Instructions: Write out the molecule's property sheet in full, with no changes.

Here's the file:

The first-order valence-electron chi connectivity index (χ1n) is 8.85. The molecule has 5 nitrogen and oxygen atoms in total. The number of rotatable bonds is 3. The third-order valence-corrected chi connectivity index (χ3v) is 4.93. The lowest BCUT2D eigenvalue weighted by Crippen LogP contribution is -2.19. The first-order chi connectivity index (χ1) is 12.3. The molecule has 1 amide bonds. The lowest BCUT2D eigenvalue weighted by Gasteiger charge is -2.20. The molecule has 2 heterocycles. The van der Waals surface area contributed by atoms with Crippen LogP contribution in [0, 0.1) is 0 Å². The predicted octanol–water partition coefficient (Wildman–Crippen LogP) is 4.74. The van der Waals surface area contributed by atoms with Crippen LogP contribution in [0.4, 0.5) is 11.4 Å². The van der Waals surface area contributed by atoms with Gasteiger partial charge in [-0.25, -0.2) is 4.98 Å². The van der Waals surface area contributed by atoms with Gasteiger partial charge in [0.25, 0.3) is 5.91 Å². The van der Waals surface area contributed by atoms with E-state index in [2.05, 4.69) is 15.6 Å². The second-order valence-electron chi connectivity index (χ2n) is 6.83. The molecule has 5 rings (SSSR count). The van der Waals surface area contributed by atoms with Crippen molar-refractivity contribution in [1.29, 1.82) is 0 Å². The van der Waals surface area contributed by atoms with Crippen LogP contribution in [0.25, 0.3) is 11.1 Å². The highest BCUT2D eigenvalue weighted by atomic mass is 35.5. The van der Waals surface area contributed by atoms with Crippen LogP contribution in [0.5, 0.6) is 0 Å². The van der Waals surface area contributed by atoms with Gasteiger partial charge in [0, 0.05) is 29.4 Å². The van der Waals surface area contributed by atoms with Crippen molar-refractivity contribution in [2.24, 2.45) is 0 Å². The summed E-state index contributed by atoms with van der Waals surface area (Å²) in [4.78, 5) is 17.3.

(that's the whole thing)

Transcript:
The first-order valence-electron chi connectivity index (χ1n) is 8.85. The molecule has 5 nitrogen and oxygen atoms in total. The number of rotatable bonds is 3. The third-order valence-corrected chi connectivity index (χ3v) is 4.93. The lowest BCUT2D eigenvalue weighted by Crippen LogP contribution is -2.19. The first-order chi connectivity index (χ1) is 12.3. The molecule has 1 amide bonds. The lowest BCUT2D eigenvalue weighted by Gasteiger charge is -2.20. The molecule has 2 heterocycles. The van der Waals surface area contributed by atoms with Crippen LogP contribution in [0, 0.1) is 0 Å². The predicted octanol–water partition coefficient (Wildman–Crippen LogP) is 4.74. The van der Waals surface area contributed by atoms with Crippen LogP contribution in [0.4, 0.5) is 11.4 Å². The van der Waals surface area contributed by atoms with Gasteiger partial charge in [-0.25, -0.2) is 4.98 Å². The van der Waals surface area contributed by atoms with Gasteiger partial charge in [0.25, 0.3) is 5.91 Å². The van der Waals surface area contributed by atoms with E-state index in [2.05, 4.69) is 15.6 Å². The second-order valence-electron chi connectivity index (χ2n) is 6.83. The molecule has 5 rings (SSSR count). The van der Waals surface area contributed by atoms with Crippen molar-refractivity contribution in [1.29, 1.82) is 0 Å². The van der Waals surface area contributed by atoms with Crippen LogP contribution in [0.25, 0.3) is 11.1 Å². The highest BCUT2D eigenvalue weighted by atomic mass is 35.5. The van der Waals surface area contributed by atoms with Crippen LogP contribution in [0.5, 0.6) is 0 Å². The van der Waals surface area contributed by atoms with Gasteiger partial charge in [0, 0.05) is 29.4 Å². The van der Waals surface area contributed by atoms with Crippen molar-refractivity contribution in [2.24, 2.45) is 0 Å². The summed E-state index contributed by atoms with van der Waals surface area (Å²) in [4.78, 5) is 17.3.